The legislature added § 523(a) (15) as part of the Bankruptcy Reform Act of 1994. Matter of Whittaker, 225 B.R. 131, 142 (Bankr.E.D.La.1998). Congress made the addition "in an attempt to lessen the chance that a divorce obligee's claim might slip through § 523(a) (5)'s cracks and be discharged unjustly." Id. at 142. The language of the statute supports this interpretation since a discharge will not discharge an individual debtor from any debt "not of the kind described in [(a) (5)] that is incurred by the debtor in the course of a divorce. . . ." 11 U.S.C. § 523(a) (15). Congress was attempting to eliminate dischargeability of divorce obligations, thus adding to what could not be discharged, not allowing for greater discharge. In addition, the Fifth Circuit has inferred that § 523(a) (15) was created specifically for obligations that traditionally did not fit under § 523(a) (5)'s requirement that an obligation be categorized in the nature of support. See Matter of Gamble, 143 F.3d 223, 225 (5th Cir.1998).

Thus, Joseph asks this Court to ignore the jurisprudence that has developed over the years concerning (a) (5) and only apply the test outlined in (a) (15). The Court declines this invitation because Congress did not add (a) (15) to abrogate the judiciary's understanding of dischargeability under (a) (5). Rather, Congress was attempting to fill a "crack" since many divorce obligations were being discharged under the (a) (5) analysis. Thus, the Bankruptcy Court properly determined that Joseph's obligation was not dischargeable.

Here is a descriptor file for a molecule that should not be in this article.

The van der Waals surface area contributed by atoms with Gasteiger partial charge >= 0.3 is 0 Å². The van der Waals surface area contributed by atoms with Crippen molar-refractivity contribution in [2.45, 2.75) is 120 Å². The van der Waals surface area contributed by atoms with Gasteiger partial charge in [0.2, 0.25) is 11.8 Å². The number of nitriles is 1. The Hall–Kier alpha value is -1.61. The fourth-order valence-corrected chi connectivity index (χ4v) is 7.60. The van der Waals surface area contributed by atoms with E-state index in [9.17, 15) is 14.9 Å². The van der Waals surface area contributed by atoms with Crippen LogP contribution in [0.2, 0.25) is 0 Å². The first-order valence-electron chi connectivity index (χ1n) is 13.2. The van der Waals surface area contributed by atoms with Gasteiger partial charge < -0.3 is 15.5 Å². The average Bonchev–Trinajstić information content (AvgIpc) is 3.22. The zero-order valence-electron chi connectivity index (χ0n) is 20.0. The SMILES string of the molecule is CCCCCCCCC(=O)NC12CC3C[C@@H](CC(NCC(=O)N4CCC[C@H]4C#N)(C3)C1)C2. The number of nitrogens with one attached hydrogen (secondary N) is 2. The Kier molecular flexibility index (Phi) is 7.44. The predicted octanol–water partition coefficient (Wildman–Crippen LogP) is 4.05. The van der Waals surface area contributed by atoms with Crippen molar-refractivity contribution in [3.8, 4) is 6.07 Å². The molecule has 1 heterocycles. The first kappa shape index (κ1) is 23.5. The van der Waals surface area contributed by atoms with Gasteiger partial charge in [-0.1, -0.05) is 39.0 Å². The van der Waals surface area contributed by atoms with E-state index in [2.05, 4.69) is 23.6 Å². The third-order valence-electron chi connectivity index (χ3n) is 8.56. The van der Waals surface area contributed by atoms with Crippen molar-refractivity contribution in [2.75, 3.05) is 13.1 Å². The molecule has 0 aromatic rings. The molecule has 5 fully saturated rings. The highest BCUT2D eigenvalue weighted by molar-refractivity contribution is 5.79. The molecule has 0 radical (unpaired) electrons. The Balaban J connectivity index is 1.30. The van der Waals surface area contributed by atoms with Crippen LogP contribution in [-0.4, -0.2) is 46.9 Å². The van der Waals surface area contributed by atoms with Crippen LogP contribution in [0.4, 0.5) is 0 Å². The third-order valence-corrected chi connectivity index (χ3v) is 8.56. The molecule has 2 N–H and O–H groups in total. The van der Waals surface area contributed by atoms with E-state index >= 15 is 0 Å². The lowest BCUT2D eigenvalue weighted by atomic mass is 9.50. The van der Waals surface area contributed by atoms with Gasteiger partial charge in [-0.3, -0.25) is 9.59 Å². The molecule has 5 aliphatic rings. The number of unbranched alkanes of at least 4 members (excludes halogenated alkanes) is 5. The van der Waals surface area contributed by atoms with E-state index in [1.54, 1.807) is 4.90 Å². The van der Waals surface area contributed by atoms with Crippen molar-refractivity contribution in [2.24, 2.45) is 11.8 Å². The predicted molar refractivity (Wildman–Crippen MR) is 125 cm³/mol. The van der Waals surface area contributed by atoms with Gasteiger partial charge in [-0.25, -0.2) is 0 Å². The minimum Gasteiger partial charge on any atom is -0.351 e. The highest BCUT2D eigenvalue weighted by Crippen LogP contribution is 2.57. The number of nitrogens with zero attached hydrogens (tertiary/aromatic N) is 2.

Conclusion

Based on the foregoing, the Bankruptcy Court's Memorandum Decision is AFFIRMED and this cause is DISMISSED.

NOTES

[1] Joseph contends in his brief submitted January 20, 2004, that Mary has an M.B.A. He also contends that Mary has a significant trust fund. This information is at odds with the Bankruptcy Court's findings. Since nothing in the record shows that the Bankruptcy Court prevented this information from being discovered earlier and no evidence establishes these allegations, the Court does not find the Bankruptcy Judge's findings clearly erroneous.